By Donna Fenske, Nancy’s Notions Guest Blogger
As a quilter, I appreciate the flexibility a design wall gives me. I audition and arrange—then rearrange—my quilt blocks, sashing strips, borders, and other elements before committing my layout to stitches. Design walls are equally beneficial when I work on landscape quilts. I enjoy cutting out different elements from fabrics and playing with the arrangement until it’s just the way I want it. It’s easy and economical to sew your own design wall for wall-to lap-size quilts. Use Gridded Flannel Fabric for patchwork projects, or Solid White Flannel for landscape quilting.
If you’re a block-oriented quilter, you’ll prefer a design wall made with gridded flannel, to help align the square and rectangle pieces of your projects. You only need two fabrics for this project: 1-3/4 yd. of Quilted Iron Quick Fabric, and 1-7/8 yd. of Gridded Flannel Fabric. The Iron Quick provides stability as well as a heat-proof backing for quick pressing jobs on the spot.
Cut along the gridlines of Gridded Flannel Fabric to make a piece 42″ x 63″. Cut a separate piece 4″ x 42″ for a rod pocket. You’ll also need Quilted Iron Quick Fabric cut 42″ x 63″ to back the design wall.
Layer the design wall by placing the silver side of the Quilted Iron Quick Fabric face down on your work surface, then topping with the Gridded Flannel Fabric, gridded side up. Square up the edges on all four sides. Pin the layers together using Curved Basting Pins, about every 4–5 grid squares apart. Close the pins easily using the Kwik Klip.
Set up your sewing machine for a bartack, and bartack the squares you’ve pinned, removing the pins as you come to them. In our example, we’ve used contrasting thread for you to see the stitching. Use white thread when sewing your design wall, and the stitches will be virtually invisible.
To complete your design wall, turn under 1/4″ on the short 4″ ends of the rod pocket fabric and press. Turn under another 1/4″ and edgestitch in place. Fold the rod pocket in half lengthwise, wrong sides together. Center the rod pocket and pin the raw edges to the wrong side at the top of the design wall.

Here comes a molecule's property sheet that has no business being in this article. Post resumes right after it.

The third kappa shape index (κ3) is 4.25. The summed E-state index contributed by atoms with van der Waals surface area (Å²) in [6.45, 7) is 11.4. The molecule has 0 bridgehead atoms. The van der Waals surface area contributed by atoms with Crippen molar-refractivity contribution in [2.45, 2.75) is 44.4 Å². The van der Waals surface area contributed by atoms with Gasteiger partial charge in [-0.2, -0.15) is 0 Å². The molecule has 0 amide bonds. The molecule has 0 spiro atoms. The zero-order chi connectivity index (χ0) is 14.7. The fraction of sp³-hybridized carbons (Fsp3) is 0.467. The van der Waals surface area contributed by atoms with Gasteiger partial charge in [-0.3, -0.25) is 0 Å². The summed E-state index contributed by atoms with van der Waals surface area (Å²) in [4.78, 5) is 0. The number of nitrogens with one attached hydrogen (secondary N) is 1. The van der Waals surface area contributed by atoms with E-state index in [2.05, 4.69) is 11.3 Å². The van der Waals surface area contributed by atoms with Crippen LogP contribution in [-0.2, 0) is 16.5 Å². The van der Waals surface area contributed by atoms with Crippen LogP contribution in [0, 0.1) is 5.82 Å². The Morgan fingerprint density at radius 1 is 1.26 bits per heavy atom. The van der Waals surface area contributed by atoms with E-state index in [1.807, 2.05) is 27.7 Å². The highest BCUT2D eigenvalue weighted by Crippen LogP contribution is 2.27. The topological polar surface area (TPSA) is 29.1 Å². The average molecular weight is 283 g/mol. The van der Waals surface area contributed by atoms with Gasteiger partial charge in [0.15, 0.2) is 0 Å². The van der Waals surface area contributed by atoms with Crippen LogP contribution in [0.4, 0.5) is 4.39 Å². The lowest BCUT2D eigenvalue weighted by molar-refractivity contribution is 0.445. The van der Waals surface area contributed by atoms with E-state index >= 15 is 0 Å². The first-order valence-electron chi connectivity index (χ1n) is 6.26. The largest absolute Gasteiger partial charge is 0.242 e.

Baste the outer edges of the design wall to hold the layers together, removing pins from rod pocket as you stitch. Finish the edges by zigzagging with a standard sewing machine, or serging with a 4-thread overlock. Be sure to seal serged thread ends at the corners with Fray Check or Fray Block. A third option would be to cut four 2-1/2″ lengthwise strips from the remaining Gridded Flannel Fabric and bind the outer edges using your favorite binding technique.
If landscape quilting is more your style, you might prefer a design wall using White Flannel Fabric. This literally gives you a blank canvas on which to create your masterpiece.
Cut Quilted Iron Quick Fabric 42″ x 63″ and White Flannel Fabric 42″ x 67″. Layer the flannel over the Quilted Iron Quick, right sides together, with flannel extending at the top of the design wall. The 4″ extension on the flannel will be used for the rod pocket. Stitch the two sides and bottom of the design wall with a 1/2″ seam allowance, leaving the top open. Trim corners diagonally to reduce bulk, and turn the design wall right side out through the top edge.
Create your rod pocket by pressing under 1/2″ at each side edge on the 4″ extension. Fold under 1/4″ on each side of the rod pocket extension. Then fold under 1/4″ on the top lengthwise edge, and edgestitch all the way around the design wall, starting at the top extension.
Fold the extension over the top edge of the design wall and stitch the lower edge in place to form a casing.
Bartack the design wall randomly to hold the layers together. You have a big, blank design wall to create landscapes to your heart’s content.
Take your portable design wall to quilting class or club without removing your in-progress work. Cut two or more equal pieces of Velcro One-Wrap Ties Tape to secure your rolled-up design wall and everything stays in place. This is also a good option if you need to store your quilt between sewing sessions.
Watch a simple step-by-step video demonstration for the Portable Flannel Design Wall project, download the free pattern instructions, and buy the supplies you need to make yours today.
Thanks to Nancy’s Notions, and especially to Donna Fenske, for being today’s guest blogger!
Bye for now,